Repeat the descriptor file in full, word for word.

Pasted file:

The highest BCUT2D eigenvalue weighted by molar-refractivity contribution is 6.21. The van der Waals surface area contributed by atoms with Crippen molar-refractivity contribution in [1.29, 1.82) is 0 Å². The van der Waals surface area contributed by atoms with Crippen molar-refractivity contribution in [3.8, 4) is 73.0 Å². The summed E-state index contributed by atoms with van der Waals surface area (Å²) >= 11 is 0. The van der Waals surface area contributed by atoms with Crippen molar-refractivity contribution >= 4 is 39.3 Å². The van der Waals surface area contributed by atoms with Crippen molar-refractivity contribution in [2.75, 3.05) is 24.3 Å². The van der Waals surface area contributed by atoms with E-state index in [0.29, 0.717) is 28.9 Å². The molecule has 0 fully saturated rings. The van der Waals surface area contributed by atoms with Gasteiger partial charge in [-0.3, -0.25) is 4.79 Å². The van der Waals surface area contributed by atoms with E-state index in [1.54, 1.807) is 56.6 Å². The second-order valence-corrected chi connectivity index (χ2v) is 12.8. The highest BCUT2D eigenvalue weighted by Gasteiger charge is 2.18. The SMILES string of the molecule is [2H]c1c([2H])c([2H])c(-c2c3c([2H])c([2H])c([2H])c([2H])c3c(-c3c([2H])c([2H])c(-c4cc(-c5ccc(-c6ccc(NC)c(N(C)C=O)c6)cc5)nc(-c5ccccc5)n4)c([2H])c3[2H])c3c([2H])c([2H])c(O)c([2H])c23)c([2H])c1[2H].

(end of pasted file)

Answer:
The highest BCUT2D eigenvalue weighted by molar-refractivity contribution is 6.21. The van der Waals surface area contributed by atoms with Crippen molar-refractivity contribution in [1.29, 1.82) is 0 Å². The van der Waals surface area contributed by atoms with Crippen molar-refractivity contribution in [3.8, 4) is 73.0 Å². The summed E-state index contributed by atoms with van der Waals surface area (Å²) >= 11 is 0. The van der Waals surface area contributed by atoms with Crippen molar-refractivity contribution >= 4 is 39.3 Å². The van der Waals surface area contributed by atoms with Crippen molar-refractivity contribution in [2.75, 3.05) is 24.3 Å². The van der Waals surface area contributed by atoms with E-state index in [0.29, 0.717) is 28.9 Å². The molecule has 0 fully saturated rings. The van der Waals surface area contributed by atoms with Gasteiger partial charge in [-0.3, -0.25) is 4.79 Å². The van der Waals surface area contributed by atoms with E-state index in [1.54, 1.807) is 56.6 Å². The second-order valence-corrected chi connectivity index (χ2v) is 12.8. The highest BCUT2D eigenvalue weighted by Gasteiger charge is 2.18. The SMILES string of the molecule is [2H]c1c([2H])c([2H])c(-c2c3c([2H])c([2H])c([2H])c([2H])c3c(-c3c([2H])c([2H])c(-c4cc(-c5ccc(-c6ccc(NC)c(N(C)C=O)c6)cc5)nc(-c5ccccc5)n4)c([2H])c3[2H])c3c([2H])c([2H])c(O)c([2H])c23)c([2H])c1[2H].